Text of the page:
This post entry will address the individual homeowner and NOT a homeowner living in a complex with multiple units. Discussion of building projects for those types of dwellings will discussed in a later post.
Can I build this deck? At this point one should have determined if the proposed deck is permissible and contacted the above entities. (And having called the city or the county and determined that you can meet the setback requirements and the HOA you now have a boundary in which you can begin designing the deck. This means one can now begin the design stage or a concept of the deck they are trying to build. This is called the “design phase.” Sometimes the HOA board requires that formal plans be submitted for review PRIOR to the completion of the permission phase. If this is the case then a design/ drawing of the deck will be required first. Often however the HOA is more interested in the aesthetics of the deck rather than meeting the code criteria. Often but not always. Sometimes clients are interested in the design and drawing phase before the “permission phase.” The design phase should come AFTER the permission phase. One can have a rough idea of what they want but formal drawings are not needed up to this point unless otherwise requested. These formal drawings required by boards or property management companies are a newer component in the application process and each project and board authority will most likely have its own set of requirements. Homeowners will need to verify this step. HOA boards often create architectural committees to review the proposed decks. They often have selected times in which they will review such applications. This may be once a year so planning accordingly is very important. If there is a HOA or property management entity to contact their will be an accompanying form which will need to be filled out and submitted at the time the permit is applied for. Those forms are available at the City or County halls.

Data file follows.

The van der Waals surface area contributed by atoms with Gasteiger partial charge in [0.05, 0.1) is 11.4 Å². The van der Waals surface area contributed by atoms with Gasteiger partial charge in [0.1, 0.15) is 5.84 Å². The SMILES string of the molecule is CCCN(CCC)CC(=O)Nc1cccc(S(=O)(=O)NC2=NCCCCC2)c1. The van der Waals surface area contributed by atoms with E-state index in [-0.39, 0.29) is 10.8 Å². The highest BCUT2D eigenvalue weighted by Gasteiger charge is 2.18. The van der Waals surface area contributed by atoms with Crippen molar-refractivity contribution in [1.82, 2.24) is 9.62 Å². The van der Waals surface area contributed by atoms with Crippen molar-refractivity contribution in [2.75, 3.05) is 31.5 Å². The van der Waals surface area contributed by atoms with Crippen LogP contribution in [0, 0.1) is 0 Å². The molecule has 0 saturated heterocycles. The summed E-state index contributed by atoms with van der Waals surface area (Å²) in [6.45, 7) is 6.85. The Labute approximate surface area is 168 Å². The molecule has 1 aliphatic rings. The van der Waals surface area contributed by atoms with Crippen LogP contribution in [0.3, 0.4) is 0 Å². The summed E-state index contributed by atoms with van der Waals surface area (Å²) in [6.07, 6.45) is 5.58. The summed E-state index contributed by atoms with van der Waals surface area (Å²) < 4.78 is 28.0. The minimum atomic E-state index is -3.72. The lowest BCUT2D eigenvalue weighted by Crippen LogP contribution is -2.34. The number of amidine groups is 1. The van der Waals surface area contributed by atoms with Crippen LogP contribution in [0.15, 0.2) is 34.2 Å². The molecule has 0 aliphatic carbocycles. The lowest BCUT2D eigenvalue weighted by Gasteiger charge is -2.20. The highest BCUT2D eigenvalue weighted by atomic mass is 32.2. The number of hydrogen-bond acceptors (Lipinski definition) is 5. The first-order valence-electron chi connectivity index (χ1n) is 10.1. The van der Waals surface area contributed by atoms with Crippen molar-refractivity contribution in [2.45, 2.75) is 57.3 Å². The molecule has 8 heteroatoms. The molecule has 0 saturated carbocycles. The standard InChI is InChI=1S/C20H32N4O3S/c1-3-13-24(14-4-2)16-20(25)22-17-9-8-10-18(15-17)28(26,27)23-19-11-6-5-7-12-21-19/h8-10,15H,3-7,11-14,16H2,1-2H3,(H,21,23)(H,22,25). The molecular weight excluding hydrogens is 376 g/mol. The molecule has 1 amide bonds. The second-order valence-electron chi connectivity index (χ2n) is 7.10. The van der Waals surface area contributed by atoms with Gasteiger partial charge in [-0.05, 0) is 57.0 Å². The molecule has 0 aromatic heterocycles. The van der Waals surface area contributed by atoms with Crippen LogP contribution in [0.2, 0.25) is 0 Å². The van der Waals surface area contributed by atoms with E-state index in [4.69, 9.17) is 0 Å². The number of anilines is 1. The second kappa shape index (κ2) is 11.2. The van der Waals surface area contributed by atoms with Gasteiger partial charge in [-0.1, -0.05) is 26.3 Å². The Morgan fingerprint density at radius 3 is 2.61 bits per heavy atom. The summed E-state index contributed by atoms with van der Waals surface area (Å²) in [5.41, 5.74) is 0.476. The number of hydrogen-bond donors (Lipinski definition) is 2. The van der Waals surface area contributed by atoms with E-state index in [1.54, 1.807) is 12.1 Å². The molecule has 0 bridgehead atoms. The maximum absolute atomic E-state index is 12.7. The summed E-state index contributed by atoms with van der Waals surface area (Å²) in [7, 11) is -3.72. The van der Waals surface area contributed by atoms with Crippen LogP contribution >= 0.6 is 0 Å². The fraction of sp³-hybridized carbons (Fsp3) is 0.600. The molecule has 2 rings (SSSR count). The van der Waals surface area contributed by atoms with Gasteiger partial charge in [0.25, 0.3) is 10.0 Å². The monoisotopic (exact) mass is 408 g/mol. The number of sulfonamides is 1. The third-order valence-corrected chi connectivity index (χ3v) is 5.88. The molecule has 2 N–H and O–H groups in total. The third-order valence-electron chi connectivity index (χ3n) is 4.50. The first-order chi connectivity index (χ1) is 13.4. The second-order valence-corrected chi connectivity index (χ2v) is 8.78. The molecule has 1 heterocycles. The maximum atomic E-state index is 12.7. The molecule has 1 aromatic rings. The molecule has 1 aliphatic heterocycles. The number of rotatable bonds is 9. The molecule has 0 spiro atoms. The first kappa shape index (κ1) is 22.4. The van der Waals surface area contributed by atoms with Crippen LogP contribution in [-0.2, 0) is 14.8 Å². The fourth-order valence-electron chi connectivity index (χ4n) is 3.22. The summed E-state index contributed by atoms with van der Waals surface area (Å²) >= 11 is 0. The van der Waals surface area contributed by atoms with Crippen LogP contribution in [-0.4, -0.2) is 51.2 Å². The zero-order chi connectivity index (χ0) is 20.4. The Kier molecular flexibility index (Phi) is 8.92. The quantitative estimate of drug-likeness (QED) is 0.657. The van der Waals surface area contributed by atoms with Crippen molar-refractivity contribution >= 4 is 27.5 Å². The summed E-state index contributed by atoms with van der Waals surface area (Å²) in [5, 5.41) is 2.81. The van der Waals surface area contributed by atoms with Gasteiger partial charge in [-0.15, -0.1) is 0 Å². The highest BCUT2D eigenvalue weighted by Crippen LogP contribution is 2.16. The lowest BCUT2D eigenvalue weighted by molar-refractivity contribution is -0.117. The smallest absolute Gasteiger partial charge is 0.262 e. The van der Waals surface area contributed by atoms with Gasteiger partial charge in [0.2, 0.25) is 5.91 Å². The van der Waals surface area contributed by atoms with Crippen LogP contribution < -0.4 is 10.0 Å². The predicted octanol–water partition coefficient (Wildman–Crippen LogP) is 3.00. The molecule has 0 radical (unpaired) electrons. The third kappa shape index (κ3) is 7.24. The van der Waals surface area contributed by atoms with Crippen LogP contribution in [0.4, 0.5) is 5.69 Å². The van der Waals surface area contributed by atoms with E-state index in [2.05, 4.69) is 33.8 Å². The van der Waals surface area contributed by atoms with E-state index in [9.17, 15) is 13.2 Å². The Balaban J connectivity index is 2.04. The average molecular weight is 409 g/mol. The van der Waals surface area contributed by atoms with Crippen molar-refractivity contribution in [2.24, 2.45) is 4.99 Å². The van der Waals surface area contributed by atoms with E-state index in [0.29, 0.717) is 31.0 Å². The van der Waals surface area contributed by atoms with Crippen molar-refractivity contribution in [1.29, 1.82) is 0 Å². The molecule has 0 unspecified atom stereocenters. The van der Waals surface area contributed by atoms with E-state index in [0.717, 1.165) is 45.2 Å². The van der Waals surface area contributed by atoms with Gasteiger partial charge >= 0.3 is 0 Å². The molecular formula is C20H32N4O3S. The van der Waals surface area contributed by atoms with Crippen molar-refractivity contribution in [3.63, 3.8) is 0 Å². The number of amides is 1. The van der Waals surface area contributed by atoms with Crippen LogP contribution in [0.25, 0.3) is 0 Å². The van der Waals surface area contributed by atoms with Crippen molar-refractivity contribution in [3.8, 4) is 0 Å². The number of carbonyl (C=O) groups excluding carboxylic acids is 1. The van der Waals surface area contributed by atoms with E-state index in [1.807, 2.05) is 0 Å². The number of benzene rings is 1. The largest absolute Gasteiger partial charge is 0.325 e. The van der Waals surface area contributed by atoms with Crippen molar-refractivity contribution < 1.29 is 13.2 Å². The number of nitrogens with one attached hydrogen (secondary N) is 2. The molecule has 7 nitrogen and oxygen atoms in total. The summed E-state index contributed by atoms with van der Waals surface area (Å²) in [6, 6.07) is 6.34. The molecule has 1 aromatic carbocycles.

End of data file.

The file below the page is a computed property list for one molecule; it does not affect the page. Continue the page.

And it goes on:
Two decades ago this design phase required little more than sketched out drawing on a piece of paper. The dimensions need only to be indicated at the most basic level. The biggest issue to note was height. And nothing in terms of engineering was required unless it was over a certain height. Now, all decks whether they are ground level or balcony style need an engineering stamp in order to be eligible for permits. For clients in the Prospector or Old Town areas a soil sample and testing may be required. At this point most clients should begin to look at the monetary aspects of the deck. Basic engineering is going to cost between $250- $500.00. Bear in mind the engineer is only going to determine whether the deck is structurally going to meet requirements set forth by the building department or appropriate authority. The engineer is often not the person who actually designs the deck. This aspect is often handled by the deck builder or an architect. We offer design services at a cost. But several websites now offer these services at no cost. Composite deck companies in particular have applications or programs which one can create the deck they desire and can print them off at home. These programs often will not contain any engineering requirements. So, bear that in mind when the designing the deck. Once the design has been created it will then go to the engineer to determine the load requirements. Don’t be surprised if the engineer comes back with items that appear to be over what the expectations one might have. Summit county at 6000 + feet elevation is considered extreme and the building requirements often reflect those limitations. All decks should have appropriately treated materials and appropriate connectors used for the deck framing.